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‘The People’s Firehouse': Community compassion sparks renovation of beloved Engine 50

The freshly painted "People's Firehouse," Engine 50, has been at 34 Winthrop Street in Charlestown since 1853.
The freshly painted "People's Firehouse," Engine 50, has been at 34 Winthrop Street in Charlestown since 1853.David L. Ryan/Globe Staff/David L Ryan, Globe Staff

If it weren’t for its freshly painted red doors, Engine 50 in Charlestown might be mistaken as just another brownstone. That’s fitting, because the station long known as “The People’s Firehouse” is as central to the community as a church or grocery.

“People say you’re as strong as your foundation,” Boston Fire Department Captain Guy Cammarata said. “The foundation of this firehouse is built on top of this community. We would not be here today if it weren’t for Charlestown.”

While Cammarata, a former firefighter in the Air Force, surveyed the station’s recent renovations Thursday — a $3.8 million project that took two-and-a-half years — he could hardly contain his enthusiasm for the modernized space and his gratitude for the community’s support that made it possible.

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Before the project, the city had planned to relocate Engine 50. Residents, who have a history of standing up for the station, spoke against the idea at a neighborhood meeting, Cammarata said.

“It was the citizens around here, that live here, that grew up here, that did not take lightly to the suggestion of moving the fire house instead of redoing it,” he said.

Along with Boston Mayor Marty Walsh, Boston Fire Commissioner Joseph Finn directed the renovations to benefit the firefighters’ health. Finn described the three-zone plan within the building, intended to curb cancer rates by limiting firefighters’ exposure to toxins.

“One is the hot zone, which is the first floor where the apparatus and the industrial washers for the gear are. It has a separate ventilation system,” Finn said. “Then you come up to the neutral zone. Then you come up into the cold zone, with all clean air.”

Engine 50 is the first fire station in Boston with the three-zone design, he said.

Black soot used to taint the walls and ceiling of the first floor, thick enough to mask the underlying paint. Exhaust used to float into the nearby kitchen when firetrucks rolled in, subtly blanketing firefighters’ food and appliances. Bunker gear was covered with years worth of residue from fires, containing toxins that firefighters were exposed to every detail.

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Since October, when Engine 50 firefighters returned to 34 Winthrop St. after their stay at nearby Engine 32, pristine white walls surround the fire trucks. The kitchen is tucked away safely on the third floor, with a new ventilation system to prevent exhaust from rising. After details, washer-extractors remove harmful chemicals, such as benzene, from bunker gear while firefighters take steam showers.

“If you have a dirty face, you’re in trouble, because cancer is just so prevalent in our job now,” Boston fire spokesman Brian Alkins said. “It’s all coming full circle, that what we learned back then, 30 years ago, is not okay.”

Renovations include an expanded first-floor wall to make it easier for fire trucks to exit, updated bunk rooms, a new area for receiving calls, a lounge area adjacent to the kitchen, and an updated workout center. The station was “very antiquated” before the updates, Cammarata said. However, they decided to keep the station’s original wood floors to complement its traditional second-floor fire pole.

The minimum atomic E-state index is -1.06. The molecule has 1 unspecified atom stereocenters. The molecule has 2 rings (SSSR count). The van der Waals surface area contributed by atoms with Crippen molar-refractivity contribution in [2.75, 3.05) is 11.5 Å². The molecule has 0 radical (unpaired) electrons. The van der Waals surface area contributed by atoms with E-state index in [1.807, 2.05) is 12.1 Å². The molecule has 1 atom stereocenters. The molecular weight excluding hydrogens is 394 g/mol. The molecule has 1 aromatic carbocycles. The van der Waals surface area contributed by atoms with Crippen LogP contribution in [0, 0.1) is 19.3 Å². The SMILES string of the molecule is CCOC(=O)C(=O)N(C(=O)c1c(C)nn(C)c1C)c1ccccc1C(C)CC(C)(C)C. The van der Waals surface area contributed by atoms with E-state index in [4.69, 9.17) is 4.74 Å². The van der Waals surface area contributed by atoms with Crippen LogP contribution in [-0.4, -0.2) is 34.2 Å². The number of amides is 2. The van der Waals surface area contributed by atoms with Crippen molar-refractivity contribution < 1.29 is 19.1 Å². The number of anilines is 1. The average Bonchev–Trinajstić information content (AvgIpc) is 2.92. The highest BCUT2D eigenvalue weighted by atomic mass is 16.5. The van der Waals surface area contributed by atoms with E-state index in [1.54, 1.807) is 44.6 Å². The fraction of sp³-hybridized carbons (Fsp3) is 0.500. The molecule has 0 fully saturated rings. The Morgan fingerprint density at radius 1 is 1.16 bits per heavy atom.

The building became a firehouse in 1853, a year after it was bought by the city of Charlestown for $3,402. Multiple public services called it home before Engine 50 arrived in 1918. It has remained there since.

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In 1981, when the city tried to shut down the station amid financial struggles, neighbors staged sit-ins and protests for a month, even handcuffing themselves to the fire truck. Cammarata still keeps in touch with the man who sparked the protests, Sal Giarratani. He is listed in his phone contacts as “Engine 50 Savior."

“The relationship that this fire house has had through the years with this community is unbelievable,” Finn said.

As the only Boston fire station connected to its neighbors structurally, Engine 50 has a unique bond with the Charlestown community. When the kitchen was on the first floor, neighbors — from a local priest to Bruins center David Krejci to Massachusetts Attorney General Maura Healey — would stop by for a morning cup of coffee.

“We’re all one big family here,” Cammarata said. “It’s like the friendly neighborhood house.”

When the weather’s warm, firefighters relax outside and socialize with passersby.

“See the dog walkers? Everybody knows to come by the firehouse for the treats,” Cammarata said, peeking out a red door window. “Everyone knows this is the doggy rest stop.”

Some of the same people who supported the station decades ago have relatives who are on the crew today, Cammarata said. Of the 19 firefighters, most are Charlestown natives. The crew treats every member of the community like family, he added. Often, they literally are.

“The majority of the guys grew up and lived in the projects here. They rose up, went to the military, bettered themselves, and they all got on the fire department," he said. "It’s unbelievable.”

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Matt Berg can be reached at matthew.berg@globe.com. Follow him on Twitter @mattberg33.